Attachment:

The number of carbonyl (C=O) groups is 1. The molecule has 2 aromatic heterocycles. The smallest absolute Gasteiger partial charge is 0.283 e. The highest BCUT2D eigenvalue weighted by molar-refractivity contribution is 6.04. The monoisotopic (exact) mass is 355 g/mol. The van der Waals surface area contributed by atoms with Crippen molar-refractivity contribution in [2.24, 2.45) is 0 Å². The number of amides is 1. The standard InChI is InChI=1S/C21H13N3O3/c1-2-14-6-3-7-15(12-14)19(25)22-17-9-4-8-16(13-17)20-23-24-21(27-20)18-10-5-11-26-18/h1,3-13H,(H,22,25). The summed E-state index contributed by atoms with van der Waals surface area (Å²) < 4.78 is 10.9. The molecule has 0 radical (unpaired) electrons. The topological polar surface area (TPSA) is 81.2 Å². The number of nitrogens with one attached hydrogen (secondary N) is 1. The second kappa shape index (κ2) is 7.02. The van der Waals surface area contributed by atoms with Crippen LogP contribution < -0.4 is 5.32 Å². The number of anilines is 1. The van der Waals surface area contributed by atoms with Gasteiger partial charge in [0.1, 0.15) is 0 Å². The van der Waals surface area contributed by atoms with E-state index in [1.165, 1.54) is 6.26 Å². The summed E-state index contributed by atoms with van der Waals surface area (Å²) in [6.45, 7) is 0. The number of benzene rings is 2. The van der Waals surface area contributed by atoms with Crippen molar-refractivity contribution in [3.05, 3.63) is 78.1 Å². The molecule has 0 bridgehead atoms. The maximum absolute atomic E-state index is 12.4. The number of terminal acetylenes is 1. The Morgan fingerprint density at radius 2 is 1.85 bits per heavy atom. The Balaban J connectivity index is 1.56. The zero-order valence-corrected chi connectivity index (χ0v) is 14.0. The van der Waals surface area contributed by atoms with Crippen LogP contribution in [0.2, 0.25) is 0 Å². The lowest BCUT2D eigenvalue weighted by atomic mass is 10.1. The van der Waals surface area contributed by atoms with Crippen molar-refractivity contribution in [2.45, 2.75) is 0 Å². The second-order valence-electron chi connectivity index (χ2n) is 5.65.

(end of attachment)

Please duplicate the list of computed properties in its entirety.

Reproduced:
The number of carbonyl (C=O) groups is 1. The molecule has 2 aromatic heterocycles. The smallest absolute Gasteiger partial charge is 0.283 e. The highest BCUT2D eigenvalue weighted by molar-refractivity contribution is 6.04. The monoisotopic (exact) mass is 355 g/mol. The van der Waals surface area contributed by atoms with Crippen molar-refractivity contribution in [2.24, 2.45) is 0 Å². The number of amides is 1. The standard InChI is InChI=1S/C21H13N3O3/c1-2-14-6-3-7-15(12-14)19(25)22-17-9-4-8-16(13-17)20-23-24-21(27-20)18-10-5-11-26-18/h1,3-13H,(H,22,25). The summed E-state index contributed by atoms with van der Waals surface area (Å²) < 4.78 is 10.9. The molecule has 0 radical (unpaired) electrons. The topological polar surface area (TPSA) is 81.2 Å². The number of nitrogens with one attached hydrogen (secondary N) is 1. The second kappa shape index (κ2) is 7.02. The van der Waals surface area contributed by atoms with Crippen LogP contribution < -0.4 is 5.32 Å². The number of anilines is 1. The van der Waals surface area contributed by atoms with Gasteiger partial charge in [0.1, 0.15) is 0 Å². The van der Waals surface area contributed by atoms with E-state index in [1.165, 1.54) is 6.26 Å². The summed E-state index contributed by atoms with van der Waals surface area (Å²) in [6.45, 7) is 0. The number of benzene rings is 2. The van der Waals surface area contributed by atoms with Crippen molar-refractivity contribution in [3.05, 3.63) is 78.1 Å². The molecule has 0 bridgehead atoms. The maximum absolute atomic E-state index is 12.4. The number of terminal acetylenes is 1. The Morgan fingerprint density at radius 2 is 1.85 bits per heavy atom. The Balaban J connectivity index is 1.56. The zero-order valence-corrected chi connectivity index (χ0v) is 14.0. The van der Waals surface area contributed by atoms with Crippen LogP contribution in [0.2, 0.25) is 0 Å². The lowest BCUT2D eigenvalue weighted by atomic mass is 10.1. The van der Waals surface area contributed by atoms with Crippen molar-refractivity contribution in [2.45, 2.75) is 0 Å². The second-order valence-electron chi connectivity index (χ2n) is 5.65.